We use language to separate acceptable from non-acceptable use of medicine. Medicated. High. Are these different words for the same thing?
You’ll hear some people say that they are “medicated” versus “high.” The former is a new word in our lexicon. And the binary always fascinates me, because it suggests there’s some difference between the psychoactivity associated with a medicine as opposed to psychoactivity that comes from anything else. There isn’t.
For example, how is getting high from oxycontin different from getting high off heroin? They’re both opioids. They’re both highly addictive, and they can both produce cardiac arrest out of nowhere. Yet we tend to use the word “high” for something like heroin, and “medicated” for something like oxycontin.
Medicated is Too Clinical and High is Too ‘Street Level’
From what I’ve gathered, “high” is the word we use when we’re referring to something used “recreationally.” We get high from snorting cocaine. We get high from smoking cannabis. Yet we also use “high” when referring to healthy activities. Things like the “runner’s high” when exercising or the “high” we experience after a knockout session of lovemaking. “I’m high on life” is a common expression for saying we’re feeling like we’re on top of the world. So “high” doesn’t always have negative connotations.
“Medicated,” on the other hand, keeps the cannabis “high” in a more sterile, acceptable context. If we’re smoking a joint to relieve our arthritis pain, telling people we feel “high” may make them think that’s all we’re really doing, that we’re just trying to get blitzed while abusing medical terminology to sound legit.
Here’s the thing though: the intoxicating or psychoactive effects of any pharmaceutical is part of its medicinal value.
Example: you break your leg. The doctor prescribes Vicodin so you aren’t screaming in agony for the next two weeks. The Vicodin relieves the pain sensation, but it also gets you high. Or medicated. Whatever. Either way, you’re floating on cloud nine, and you’re feeling so, so very fine. And that’s a good thing.
Medicated for Pain and Mood?
Pain – which is what most medical cannabis patients claim they take cannabis for – has some serious health effects on the mind and body. Experiencing pain causes stress, which increases inflammation throughout the entire body, not just the area where the pain is localized. Stress releases hormones like cortisol, which, when the pain is chronic, becomes a toxin. Cortisol can lead to weight gain, cardiovascular issues, hormonal imbalances, and mood swings that would make Connor McGregor look like a choir boy.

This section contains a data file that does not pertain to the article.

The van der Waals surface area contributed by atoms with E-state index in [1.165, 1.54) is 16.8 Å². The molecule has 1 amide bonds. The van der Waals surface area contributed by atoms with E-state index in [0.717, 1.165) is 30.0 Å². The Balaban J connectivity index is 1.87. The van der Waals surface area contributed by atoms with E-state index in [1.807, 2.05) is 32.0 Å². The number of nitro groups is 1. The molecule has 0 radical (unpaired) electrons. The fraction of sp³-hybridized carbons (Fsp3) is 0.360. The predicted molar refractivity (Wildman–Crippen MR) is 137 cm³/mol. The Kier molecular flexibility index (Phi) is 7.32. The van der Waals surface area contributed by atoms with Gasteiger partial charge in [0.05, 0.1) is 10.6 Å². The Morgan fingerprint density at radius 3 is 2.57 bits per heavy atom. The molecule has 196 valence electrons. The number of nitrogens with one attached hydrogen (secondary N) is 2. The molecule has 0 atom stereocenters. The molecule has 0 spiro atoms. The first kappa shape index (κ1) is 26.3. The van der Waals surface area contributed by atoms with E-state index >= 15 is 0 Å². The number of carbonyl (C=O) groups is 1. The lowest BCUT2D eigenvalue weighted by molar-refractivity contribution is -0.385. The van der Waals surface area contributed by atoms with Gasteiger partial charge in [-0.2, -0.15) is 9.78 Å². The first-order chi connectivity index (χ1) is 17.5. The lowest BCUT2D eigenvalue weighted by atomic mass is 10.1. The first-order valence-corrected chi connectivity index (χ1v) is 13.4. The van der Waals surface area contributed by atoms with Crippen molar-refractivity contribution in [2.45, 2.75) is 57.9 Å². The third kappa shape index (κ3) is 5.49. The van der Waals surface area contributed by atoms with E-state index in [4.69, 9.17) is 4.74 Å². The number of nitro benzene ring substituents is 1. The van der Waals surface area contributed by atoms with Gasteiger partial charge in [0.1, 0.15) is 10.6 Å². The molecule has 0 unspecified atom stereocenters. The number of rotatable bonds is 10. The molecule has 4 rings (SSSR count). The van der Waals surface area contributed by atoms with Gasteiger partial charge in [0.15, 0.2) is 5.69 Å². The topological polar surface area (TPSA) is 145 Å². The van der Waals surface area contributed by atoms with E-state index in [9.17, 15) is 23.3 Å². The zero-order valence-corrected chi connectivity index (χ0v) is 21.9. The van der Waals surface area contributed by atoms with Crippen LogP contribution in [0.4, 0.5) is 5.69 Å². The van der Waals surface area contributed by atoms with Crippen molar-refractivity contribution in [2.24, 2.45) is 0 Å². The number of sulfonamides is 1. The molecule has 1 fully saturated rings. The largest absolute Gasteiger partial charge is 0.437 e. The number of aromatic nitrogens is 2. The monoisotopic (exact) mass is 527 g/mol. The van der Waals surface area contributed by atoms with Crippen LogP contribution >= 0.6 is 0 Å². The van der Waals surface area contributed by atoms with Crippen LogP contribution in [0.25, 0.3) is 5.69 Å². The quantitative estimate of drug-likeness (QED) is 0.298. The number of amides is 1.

When we get high from painkillers, that’s not just some pleasant side effect. It’s an essential part of the medical regimen. Getting high counteracts the effects of stress caused by the pain.
With the “high” versus “medicated” debate, I totally get where the controversy comes from. But I think a better approach would be for all of us to change our perceptions about intoxication related to medicine.
Getting high isn’t necessarily a bad thing when it’s applied correctly. It only becomes a problem when that’s all we’re concerned with. That’s when the medicine becomes an addiction, which is a disease state in and of itself.
Drugs? Or Meds?
I wrestle with this one myself, as I’m sure all cannabis writers do. We may switch between the terms as a matter of convenience – wholly dependent on the subject matter we’re covering – but since I deeply believe words have power, we need to assess what these mean and how they function, too.
First, “drug” versus “medicine.” Personally, I think it’s a moot point between these two. Medical doctors use the terms “drug” and “medicine” interchangeably when referring to pharmaceuticals. “Drug,” however, carries more negative connotations than “medicine.” “Drug” is often used to describe illicit substances like crack and heroin, which may have severely limited medical value but are too addictive and too deadly to consider medicines.